European aerospace giant Airbus is pushing its growth in the U.S. with the start of production in Alabama for its A220 airplane.
The first U.S.-built A220 will not be finished and delivered until well into next year, but the start of production is a major milestone in the Boeing competitor's push to leverage its Alabama base to grow business.
"The airplane has substantial backlog, whether it be the 220 and the 320 series where we have over a six-year backlog," said Jeff Knittel, CEO of Airbus of America. "Some of that from the U.S. airlines is a function of being in Alabama, but some of it is just having the right product at the right time."
This growth is exactly what Airbus had in mind in 2017 when it bought 50.1% of the C Series plane from Canada's Bombardier. The C Series was a single-aisle plane with the capacity to carry 120 to 160 passengers. It was also struggling to attract buyers, given the dominance of Airbus and Boeing in the single-aisle market.
Bombardier, looking for greater financial certainty to grow its other aviation and rail operations, was willing to sell a majority of the C Series and Airbus was looking for a chance to counter Boeing's expansion in smaller single-aisle planes through its courtship of Embraer.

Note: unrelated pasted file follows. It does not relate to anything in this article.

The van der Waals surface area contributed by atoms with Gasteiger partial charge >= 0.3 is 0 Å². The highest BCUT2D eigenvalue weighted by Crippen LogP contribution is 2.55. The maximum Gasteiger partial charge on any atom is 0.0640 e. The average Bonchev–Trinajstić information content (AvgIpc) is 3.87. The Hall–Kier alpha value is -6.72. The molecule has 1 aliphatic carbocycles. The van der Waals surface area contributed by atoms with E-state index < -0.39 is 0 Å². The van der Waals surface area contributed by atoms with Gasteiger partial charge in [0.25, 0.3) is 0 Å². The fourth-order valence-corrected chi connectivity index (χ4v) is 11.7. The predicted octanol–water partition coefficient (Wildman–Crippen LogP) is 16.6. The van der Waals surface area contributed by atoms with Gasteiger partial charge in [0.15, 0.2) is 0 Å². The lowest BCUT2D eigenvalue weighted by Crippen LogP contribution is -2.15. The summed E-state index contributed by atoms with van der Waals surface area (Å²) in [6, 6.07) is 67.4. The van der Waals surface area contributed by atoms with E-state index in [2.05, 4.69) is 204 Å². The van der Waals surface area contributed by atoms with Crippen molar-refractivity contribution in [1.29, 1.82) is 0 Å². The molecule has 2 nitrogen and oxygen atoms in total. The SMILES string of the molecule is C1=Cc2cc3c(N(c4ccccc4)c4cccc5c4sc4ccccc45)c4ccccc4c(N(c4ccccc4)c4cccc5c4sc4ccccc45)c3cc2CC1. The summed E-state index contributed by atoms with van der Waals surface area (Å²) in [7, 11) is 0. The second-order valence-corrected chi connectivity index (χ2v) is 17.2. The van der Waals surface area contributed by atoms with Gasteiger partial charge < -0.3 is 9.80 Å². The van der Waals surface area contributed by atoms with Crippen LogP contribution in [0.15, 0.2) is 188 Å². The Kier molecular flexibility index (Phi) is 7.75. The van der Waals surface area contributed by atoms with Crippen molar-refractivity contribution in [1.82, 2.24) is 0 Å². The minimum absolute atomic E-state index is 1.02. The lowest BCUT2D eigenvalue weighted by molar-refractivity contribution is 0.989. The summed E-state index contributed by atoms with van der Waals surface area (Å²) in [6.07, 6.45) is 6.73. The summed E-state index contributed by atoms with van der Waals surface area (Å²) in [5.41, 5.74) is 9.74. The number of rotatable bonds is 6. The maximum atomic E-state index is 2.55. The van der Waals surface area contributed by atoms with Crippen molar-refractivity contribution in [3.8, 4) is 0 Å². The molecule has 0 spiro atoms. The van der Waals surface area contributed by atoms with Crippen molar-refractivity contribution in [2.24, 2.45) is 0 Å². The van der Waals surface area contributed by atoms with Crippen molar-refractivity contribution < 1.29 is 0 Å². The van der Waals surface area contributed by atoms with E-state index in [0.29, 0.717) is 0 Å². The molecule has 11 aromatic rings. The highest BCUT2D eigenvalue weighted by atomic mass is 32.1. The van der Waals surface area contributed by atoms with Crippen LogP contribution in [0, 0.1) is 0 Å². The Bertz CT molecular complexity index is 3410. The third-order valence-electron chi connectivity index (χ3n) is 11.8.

Since buying the majority of the C Series and renaming it the A220, Airbus has leveraged the planes' unique capacity. The company now has firm orders for more than 500 A220s and momentum fueled in part by its assembly plant in Alabama.
With a new assembly line under construction, the A220 will add 400 jobs to Airbus' plant in Mobile and eventually push employment there to more than 1,500 workers. With the U.S. unemployment rate near a 50-year low, finding those workers has been a challenge.
"The labor market is tight, so what we have done is expanded our recruiting efforts across the U.S.," said Knittel. "The good news is, in the Alabama area, the Florida area, reaching over even into Texas, there is a substantial number of high-quality employees available."
While the A220 has become a success for Airbus, the commercial aviation industry has been focused on Boeing's 737 Max. That plane has been grounded since March following two crashes that killed 346 people.
It's also lead to speculation Airbus can capitalize on the Max grounding to generate more orders for the A220. Knittel said it's not that simple.
"The Max situation really doesn't change what we're doing today. The order book is full, the demand for airplanes is substantial," he said. "This is not something that we can flip the switch and start producing more airplanes."
—CNBC's Meghan Reeder contributed to this story.